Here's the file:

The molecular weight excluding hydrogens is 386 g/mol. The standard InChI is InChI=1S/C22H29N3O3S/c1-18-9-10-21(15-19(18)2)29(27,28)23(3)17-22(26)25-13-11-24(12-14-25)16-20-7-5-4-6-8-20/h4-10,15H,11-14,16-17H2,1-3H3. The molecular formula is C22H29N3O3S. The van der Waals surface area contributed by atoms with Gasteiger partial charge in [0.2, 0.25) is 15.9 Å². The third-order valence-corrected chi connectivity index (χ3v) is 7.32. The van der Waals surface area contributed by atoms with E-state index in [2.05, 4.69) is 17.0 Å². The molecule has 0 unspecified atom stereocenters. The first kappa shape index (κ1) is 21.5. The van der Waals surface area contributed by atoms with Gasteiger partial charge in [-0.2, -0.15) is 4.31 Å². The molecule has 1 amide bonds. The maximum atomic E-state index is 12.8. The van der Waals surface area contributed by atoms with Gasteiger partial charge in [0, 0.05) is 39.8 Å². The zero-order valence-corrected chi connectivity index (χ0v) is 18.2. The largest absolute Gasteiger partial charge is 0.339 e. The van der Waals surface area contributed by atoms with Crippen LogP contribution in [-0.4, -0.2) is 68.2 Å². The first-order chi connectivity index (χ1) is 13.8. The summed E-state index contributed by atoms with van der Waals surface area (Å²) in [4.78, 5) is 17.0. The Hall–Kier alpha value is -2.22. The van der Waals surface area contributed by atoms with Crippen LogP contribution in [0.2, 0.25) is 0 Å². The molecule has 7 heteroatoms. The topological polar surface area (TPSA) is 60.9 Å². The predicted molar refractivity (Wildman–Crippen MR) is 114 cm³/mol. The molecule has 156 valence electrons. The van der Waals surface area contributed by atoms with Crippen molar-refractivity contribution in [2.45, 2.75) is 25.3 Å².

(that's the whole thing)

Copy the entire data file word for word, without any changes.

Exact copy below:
The molecular weight excluding hydrogens is 386 g/mol. The standard InChI is InChI=1S/C22H29N3O3S/c1-18-9-10-21(15-19(18)2)29(27,28)23(3)17-22(26)25-13-11-24(12-14-25)16-20-7-5-4-6-8-20/h4-10,15H,11-14,16-17H2,1-3H3. The molecular formula is C22H29N3O3S. The van der Waals surface area contributed by atoms with Gasteiger partial charge in [0.2, 0.25) is 15.9 Å². The third-order valence-corrected chi connectivity index (χ3v) is 7.32. The van der Waals surface area contributed by atoms with E-state index in [2.05, 4.69) is 17.0 Å². The molecule has 0 unspecified atom stereocenters. The first kappa shape index (κ1) is 21.5. The van der Waals surface area contributed by atoms with Gasteiger partial charge in [-0.2, -0.15) is 4.31 Å². The molecule has 1 amide bonds. The maximum atomic E-state index is 12.8. The van der Waals surface area contributed by atoms with Gasteiger partial charge in [0, 0.05) is 39.8 Å². The zero-order valence-corrected chi connectivity index (χ0v) is 18.2. The largest absolute Gasteiger partial charge is 0.339 e. The van der Waals surface area contributed by atoms with Crippen LogP contribution in [-0.4, -0.2) is 68.2 Å². The first-order chi connectivity index (χ1) is 13.8. The summed E-state index contributed by atoms with van der Waals surface area (Å²) in [4.78, 5) is 17.0. The Hall–Kier alpha value is -2.22. The van der Waals surface area contributed by atoms with Crippen LogP contribution in [0.2, 0.25) is 0 Å². The molecule has 7 heteroatoms. The topological polar surface area (TPSA) is 60.9 Å². The predicted molar refractivity (Wildman–Crippen MR) is 114 cm³/mol. The molecule has 156 valence electrons. The van der Waals surface area contributed by atoms with Crippen molar-refractivity contribution in [2.45, 2.75) is 25.3 Å².